If PR passes, I think the NDP/Greens are highly favoured to continue even if the BC Liberals do win a plurality of votes.  If PR fails, I think the BC Liberal chances are a lot better.  Their main risks are the Green vote declines and most of that goes over to the NDP thus even if they gain a few votes, NDP gains more.  The other is the BC Conservatives get their act together and win 5-10% of the popular vote which will came almost exclusively from the BC Liberals thus denying them a win even if the total right wing vote goes up.  If it goes to PR, eventually the BC Liberals will return, but the party will probably fracture between its Liberal and Conservative wings and you will likely see a BC Liberal-BC Conservative coalition, but probably not until 2025.  Never mind with the loss of the Conservative wing, the Greens would probably be more open to forming a coalition with them if they were more like the federal Liberals as I think the strong conservative element in the party is the main barrier.
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« Reply #87 on: February 08, 2018, 08:50:17 pm »

Miles, that's total crap! If Vancouver had much more public housing and didn't have zoning that benefits long lines of single-family houses in very very trendy, well-speculated land, housing would not be nearly the issue it is now.
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« Reply #88 on: February 09, 2018, 12:23:33 am »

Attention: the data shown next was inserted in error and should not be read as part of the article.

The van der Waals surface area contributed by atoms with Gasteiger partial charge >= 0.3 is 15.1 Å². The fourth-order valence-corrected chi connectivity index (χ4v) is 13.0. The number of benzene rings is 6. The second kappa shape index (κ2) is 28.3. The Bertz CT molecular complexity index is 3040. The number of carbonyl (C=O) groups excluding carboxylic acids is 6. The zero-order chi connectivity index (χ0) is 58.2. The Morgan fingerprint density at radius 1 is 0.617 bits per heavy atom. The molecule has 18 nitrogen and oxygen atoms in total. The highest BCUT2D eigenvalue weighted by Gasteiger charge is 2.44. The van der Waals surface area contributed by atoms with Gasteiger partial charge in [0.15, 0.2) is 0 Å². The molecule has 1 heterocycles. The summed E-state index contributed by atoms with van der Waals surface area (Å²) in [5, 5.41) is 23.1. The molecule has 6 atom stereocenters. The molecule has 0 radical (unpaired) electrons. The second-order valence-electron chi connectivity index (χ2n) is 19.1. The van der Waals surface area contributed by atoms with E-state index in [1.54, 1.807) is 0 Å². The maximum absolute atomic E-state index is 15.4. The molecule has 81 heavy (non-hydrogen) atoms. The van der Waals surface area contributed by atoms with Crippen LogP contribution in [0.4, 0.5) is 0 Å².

Miles, that's total crap! If Vancouver had much more public housing and didn't have zoning that benefits long lines of single-family houses in very very trendy, well-speculated land, housing would not be nearly the issue it is now.

It could have been lessened but not eliminated, any big city with limited space is going to have cost issues.  See New York City, Toronto, San Francisco, Paris, Sydney, London etc which have similar issues.  On Zoning, more forsight could have been used in terms of more high rises but you can only build in vacant spaces which there isn't much of unless you want to scrap the ALR, which wouldn't go over well and would hurt on food security.  In terms of social housing, unlike the UK and many European countries, social housing is actually quite limited in Canada in general for reason I am not exactly sure why, but never really become common like it did in much of Europe.
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« Reply #89 on: February 09, 2018, 06:55:13 am »

Vancouver is dealing with a huge housing shortage due to foreign ownership, and is pricing out middle and work class residents.

I feel bad for Torontonians and Vancouverites. Seems nearly impossible to have a middle class lifestyle out there. Perhaps some of them should move out east? Halifax has a comparable unemployment rate, higher median household income and home prices are cheap. My wife and I are buying a starter home next year and our budget is < $200,000.


I suppose the jobs in Halifax aren't as lucrative? It's not really seen as a beacon of employment in its reputation, but it is a wonderful city, and I wouldn't mind living there myself if I had to.


Wages are lower, but still in the ballpark (at least compared to Vancouver). It's more a combination of the industries available to work in, a lack of community for visible minorities (our visible minorities are mostly black or Arab, relatively few Punjabis or Chinese), and the fact that Vancouver is a very, very nice place to live and people just don't want to leave.